Questions You Should Ask Yourself Before Investing – Finance With Chinmay

Amateur investors lose their money as they invest based on hunches, tips & calls provided by brokers, internet articles or just because of the herd behaviour. This results in unavoidable and unnecessary risks which causes huge wipe out of the investor’s wealth. The difference between an amateur and a professional investor is that professional investors don’t put a single rupee at risk before doing risk assessment. Surely, it’s a painful, boring and time consuming task but what you don’t know about investing will cost you money.

Following are the questions you should ask yourself before investing –

  1. How can I lose money with this investment?

“You don’t know an investment until you understand all the ways you can lose money with it.”

The first question in your mind when analysing any investment is to find all the ways you can lose money by identifying in advance all the major risks that can lead to losses. Once these risks are fully identified, the second step is to pro-actively manage away whatever risks are manageable.

 

  1. How will this investment help me achieve my personal and portfolio objectives?

The portfolio objective for most investors is to maximize profit with minimum risk. But it’s not enough to just have a portfolio objective – you must also have a personal objective.

“Success with money, family, relationships, health, and careers is the ability to reach your personal objectives in the shortest time, with the least effort and with the fewest mistakes. The goals you set for yourself and the strategies you choose become your blueprint or plan. Strategies are like recipes: choose the right ingredients, mix them in the correct proportions, and you’ll always produce the same predictable results: in this case financial success.”-Charles J. Givens

Investment success is a lifelong process, and humans aren’t robots. The only way you’ll stay the course long enough to succeed is when your investment strategy fits your interests, skills, goals and resources, thus providing emotional satisfaction.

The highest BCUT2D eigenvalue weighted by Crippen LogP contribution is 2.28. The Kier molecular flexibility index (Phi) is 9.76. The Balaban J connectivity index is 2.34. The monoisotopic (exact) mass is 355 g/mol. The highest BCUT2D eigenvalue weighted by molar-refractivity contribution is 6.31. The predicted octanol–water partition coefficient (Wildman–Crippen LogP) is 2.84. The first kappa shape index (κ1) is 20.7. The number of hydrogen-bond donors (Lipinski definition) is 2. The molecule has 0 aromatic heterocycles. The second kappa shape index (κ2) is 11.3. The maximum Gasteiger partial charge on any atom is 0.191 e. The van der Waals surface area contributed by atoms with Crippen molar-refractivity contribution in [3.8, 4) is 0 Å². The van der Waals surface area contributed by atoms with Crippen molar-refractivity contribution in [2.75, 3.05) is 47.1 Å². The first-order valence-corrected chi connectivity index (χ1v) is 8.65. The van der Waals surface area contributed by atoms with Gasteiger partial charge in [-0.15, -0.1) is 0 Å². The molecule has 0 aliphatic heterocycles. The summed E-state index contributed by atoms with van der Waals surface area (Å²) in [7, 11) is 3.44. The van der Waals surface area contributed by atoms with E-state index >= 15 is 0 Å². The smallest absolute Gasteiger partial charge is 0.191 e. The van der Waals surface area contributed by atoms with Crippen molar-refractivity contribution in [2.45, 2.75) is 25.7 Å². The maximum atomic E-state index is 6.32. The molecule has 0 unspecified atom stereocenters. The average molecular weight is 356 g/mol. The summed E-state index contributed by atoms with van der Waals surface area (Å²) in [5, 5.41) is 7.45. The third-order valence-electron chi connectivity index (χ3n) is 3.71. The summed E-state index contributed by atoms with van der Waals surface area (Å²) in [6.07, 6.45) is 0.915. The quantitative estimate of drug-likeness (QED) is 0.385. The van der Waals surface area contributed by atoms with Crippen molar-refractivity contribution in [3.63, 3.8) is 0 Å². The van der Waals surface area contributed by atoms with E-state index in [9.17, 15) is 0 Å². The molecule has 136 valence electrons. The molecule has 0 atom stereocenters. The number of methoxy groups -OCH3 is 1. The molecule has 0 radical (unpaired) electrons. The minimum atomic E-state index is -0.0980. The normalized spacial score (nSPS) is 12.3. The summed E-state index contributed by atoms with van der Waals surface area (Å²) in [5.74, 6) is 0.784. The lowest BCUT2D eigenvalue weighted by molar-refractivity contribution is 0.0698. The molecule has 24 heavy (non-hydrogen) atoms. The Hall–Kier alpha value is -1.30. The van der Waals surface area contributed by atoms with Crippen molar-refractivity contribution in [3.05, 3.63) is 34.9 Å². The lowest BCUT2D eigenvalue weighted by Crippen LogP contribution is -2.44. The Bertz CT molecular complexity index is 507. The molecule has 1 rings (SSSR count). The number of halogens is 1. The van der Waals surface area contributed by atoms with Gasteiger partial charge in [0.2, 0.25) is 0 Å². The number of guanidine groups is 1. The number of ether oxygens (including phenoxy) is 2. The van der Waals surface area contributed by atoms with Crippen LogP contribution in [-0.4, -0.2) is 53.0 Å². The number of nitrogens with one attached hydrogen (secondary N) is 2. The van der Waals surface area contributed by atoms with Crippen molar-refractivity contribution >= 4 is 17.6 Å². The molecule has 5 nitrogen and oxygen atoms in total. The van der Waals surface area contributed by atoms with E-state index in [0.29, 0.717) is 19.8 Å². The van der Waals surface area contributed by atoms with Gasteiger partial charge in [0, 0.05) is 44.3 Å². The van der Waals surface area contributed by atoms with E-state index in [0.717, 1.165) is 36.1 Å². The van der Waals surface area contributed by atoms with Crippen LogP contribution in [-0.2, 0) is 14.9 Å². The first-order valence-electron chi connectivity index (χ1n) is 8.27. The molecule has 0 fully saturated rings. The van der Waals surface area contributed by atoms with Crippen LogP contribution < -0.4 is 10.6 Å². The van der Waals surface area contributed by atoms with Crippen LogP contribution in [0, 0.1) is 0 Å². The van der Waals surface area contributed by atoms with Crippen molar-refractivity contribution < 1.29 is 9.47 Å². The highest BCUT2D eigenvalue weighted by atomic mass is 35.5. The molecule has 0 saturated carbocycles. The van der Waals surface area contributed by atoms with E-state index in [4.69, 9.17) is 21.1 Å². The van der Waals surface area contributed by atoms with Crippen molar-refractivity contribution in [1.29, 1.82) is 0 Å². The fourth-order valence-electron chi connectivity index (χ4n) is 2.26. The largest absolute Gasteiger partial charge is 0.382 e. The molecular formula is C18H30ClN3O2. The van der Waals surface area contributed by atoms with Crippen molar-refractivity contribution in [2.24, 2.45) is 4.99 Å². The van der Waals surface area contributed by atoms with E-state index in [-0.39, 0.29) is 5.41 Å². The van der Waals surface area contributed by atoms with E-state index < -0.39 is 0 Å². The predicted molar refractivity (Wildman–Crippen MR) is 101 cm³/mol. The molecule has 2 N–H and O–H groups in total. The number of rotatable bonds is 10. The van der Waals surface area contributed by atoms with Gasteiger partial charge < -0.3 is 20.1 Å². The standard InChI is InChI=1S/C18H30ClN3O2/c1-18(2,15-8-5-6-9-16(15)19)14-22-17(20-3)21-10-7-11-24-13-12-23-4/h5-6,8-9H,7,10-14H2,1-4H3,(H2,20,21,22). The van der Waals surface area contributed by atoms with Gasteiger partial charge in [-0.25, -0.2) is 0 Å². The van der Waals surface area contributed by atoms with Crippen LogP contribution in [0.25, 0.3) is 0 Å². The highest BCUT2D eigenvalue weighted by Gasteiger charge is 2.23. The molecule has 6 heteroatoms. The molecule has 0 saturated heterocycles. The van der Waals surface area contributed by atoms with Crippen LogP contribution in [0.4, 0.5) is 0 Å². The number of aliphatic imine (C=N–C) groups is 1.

1. What’s my exit strategy?

You should always have your exit planned before acquiring any investment. Times change, market conditions change, and your objectives change. You have a reason for acquiring an investment, and when those reasons are violated, it’s time to exit without delay. By knowing your reasons in advance, there’s no confusion or hesitation with the sell decision. Selling is to your portfolio what pruning deadwood is to a tree – it makes room for new growth to occur. It’s healthy. You should never marry your investments.

 

  1. How Does This Investment Make Business Sense?

Investing is ultimately about business, so every investment must make business sense. What that means is the earnings, valuation, and return on investment must be congruent with the competitive advantage and barriers to entry possessed by the underlying business. The world of business and finance is competitive. Above market returns and excessive valuations can only be supported if a significant competitive advantage coupled with barriers to entry for future competitors exists. Otherwise, the high valuations and returns will attract competition until returns and valuations are forced down to market level. In plain language, that means your investment loses money – which is a bad thing.

 

  1. How Does This Investment Affect The Risk Profile And Mathematical Expectancy Of My Portfolio?

You should never add an investment to your portfolio unless it either lowers your portfolio’s risk, or raises its return. Preferably, you should get both. All investments should first be analyzed for their risk profile (under what conditions they will zag), and their mathematical expectation (how much they should return over time).

 

My intention is for the above list of questions to serve as a basic starting point for your own due diligence process. I don’t pretend this list is exhaustive because a whole book could be written on the subject.

I’ll end the article with a quote of Erik Falkenstein, “In expert tennis, 80% of the points are won, while in amateur tennis, 80% are lost. The same is true for wrestling, chess, and investing: Beginners should focus on avoiding mistakes, experts on making great moves.”

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Chinmay Madgulkar is an Electronics & Telecommunication engineer from the University of Pune. He has completed his MBA in Finance from Xavier Institute of Management & Research and is a Management Trainee – Equity at Taurus Mutual Fund. He is also a Mutual Fund advisor. You can read all other posts by Chinmay on InsideIIM.com here.

You can connect with Chinmay on LinkedIn here.

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